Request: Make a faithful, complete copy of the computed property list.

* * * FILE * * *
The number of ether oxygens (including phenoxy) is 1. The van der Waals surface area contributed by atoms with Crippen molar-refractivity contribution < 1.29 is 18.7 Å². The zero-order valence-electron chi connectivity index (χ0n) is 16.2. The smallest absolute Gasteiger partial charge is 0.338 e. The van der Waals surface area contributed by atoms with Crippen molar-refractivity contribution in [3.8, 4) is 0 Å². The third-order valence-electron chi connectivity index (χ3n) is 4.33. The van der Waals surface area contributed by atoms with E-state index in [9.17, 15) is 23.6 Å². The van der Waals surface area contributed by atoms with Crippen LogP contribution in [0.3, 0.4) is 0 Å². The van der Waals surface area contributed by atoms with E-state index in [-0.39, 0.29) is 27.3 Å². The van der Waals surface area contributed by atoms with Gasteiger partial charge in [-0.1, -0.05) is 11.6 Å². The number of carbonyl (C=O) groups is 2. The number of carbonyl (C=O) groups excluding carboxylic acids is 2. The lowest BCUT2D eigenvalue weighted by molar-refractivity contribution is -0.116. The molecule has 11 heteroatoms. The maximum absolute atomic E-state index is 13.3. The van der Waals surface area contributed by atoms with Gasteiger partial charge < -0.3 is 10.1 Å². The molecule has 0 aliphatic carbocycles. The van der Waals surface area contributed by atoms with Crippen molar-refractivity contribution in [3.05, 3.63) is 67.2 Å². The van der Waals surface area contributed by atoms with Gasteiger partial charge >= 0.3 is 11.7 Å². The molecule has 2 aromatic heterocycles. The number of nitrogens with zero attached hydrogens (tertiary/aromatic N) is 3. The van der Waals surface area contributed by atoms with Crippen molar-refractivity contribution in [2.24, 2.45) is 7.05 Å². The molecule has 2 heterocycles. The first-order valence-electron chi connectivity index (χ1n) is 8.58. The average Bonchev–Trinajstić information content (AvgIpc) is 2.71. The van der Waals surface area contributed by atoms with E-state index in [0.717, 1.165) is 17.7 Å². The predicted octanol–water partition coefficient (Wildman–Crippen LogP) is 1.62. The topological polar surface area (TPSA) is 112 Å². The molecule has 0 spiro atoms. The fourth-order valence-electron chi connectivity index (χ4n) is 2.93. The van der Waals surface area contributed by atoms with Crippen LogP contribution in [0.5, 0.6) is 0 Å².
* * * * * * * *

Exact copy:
The number of ether oxygens (including phenoxy) is 1. The van der Waals surface area contributed by atoms with Crippen molar-refractivity contribution < 1.29 is 18.7 Å². The zero-order valence-electron chi connectivity index (χ0n) is 16.2. The smallest absolute Gasteiger partial charge is 0.338 e. The van der Waals surface area contributed by atoms with Crippen molar-refractivity contribution in [3.8, 4) is 0 Å². The third-order valence-electron chi connectivity index (χ3n) is 4.33. The van der Waals surface area contributed by atoms with E-state index in [9.17, 15) is 23.6 Å². The van der Waals surface area contributed by atoms with Crippen LogP contribution in [0.3, 0.4) is 0 Å². The van der Waals surface area contributed by atoms with E-state index in [-0.39, 0.29) is 27.3 Å². The van der Waals surface area contributed by atoms with Gasteiger partial charge in [-0.1, -0.05) is 11.6 Å². The number of carbonyl (C=O) groups is 2. The number of carbonyl (C=O) groups excluding carboxylic acids is 2. The lowest BCUT2D eigenvalue weighted by molar-refractivity contribution is -0.116. The molecule has 11 heteroatoms. The maximum absolute atomic E-state index is 13.3. The van der Waals surface area contributed by atoms with Gasteiger partial charge < -0.3 is 10.1 Å². The molecule has 0 aliphatic carbocycles. The van der Waals surface area contributed by atoms with Crippen molar-refractivity contribution in [3.05, 3.63) is 67.2 Å². The van der Waals surface area contributed by atoms with Gasteiger partial charge >= 0.3 is 11.7 Å². The molecule has 2 aromatic heterocycles. The number of nitrogens with zero attached hydrogens (tertiary/aromatic N) is 3. The van der Waals surface area contributed by atoms with Crippen molar-refractivity contribution in [2.24, 2.45) is 7.05 Å². The molecule has 2 heterocycles. The first-order valence-electron chi connectivity index (χ1n) is 8.58. The average Bonchev–Trinajstić information content (AvgIpc) is 2.71. The van der Waals surface area contributed by atoms with E-state index in [0.717, 1.165) is 17.7 Å². The predicted octanol–water partition coefficient (Wildman–Crippen LogP) is 1.62. The topological polar surface area (TPSA) is 112 Å². The molecule has 0 spiro atoms. The fourth-order valence-electron chi connectivity index (χ4n) is 2.93. The van der Waals surface area contributed by atoms with Crippen LogP contribution in [0.5, 0.6) is 0 Å².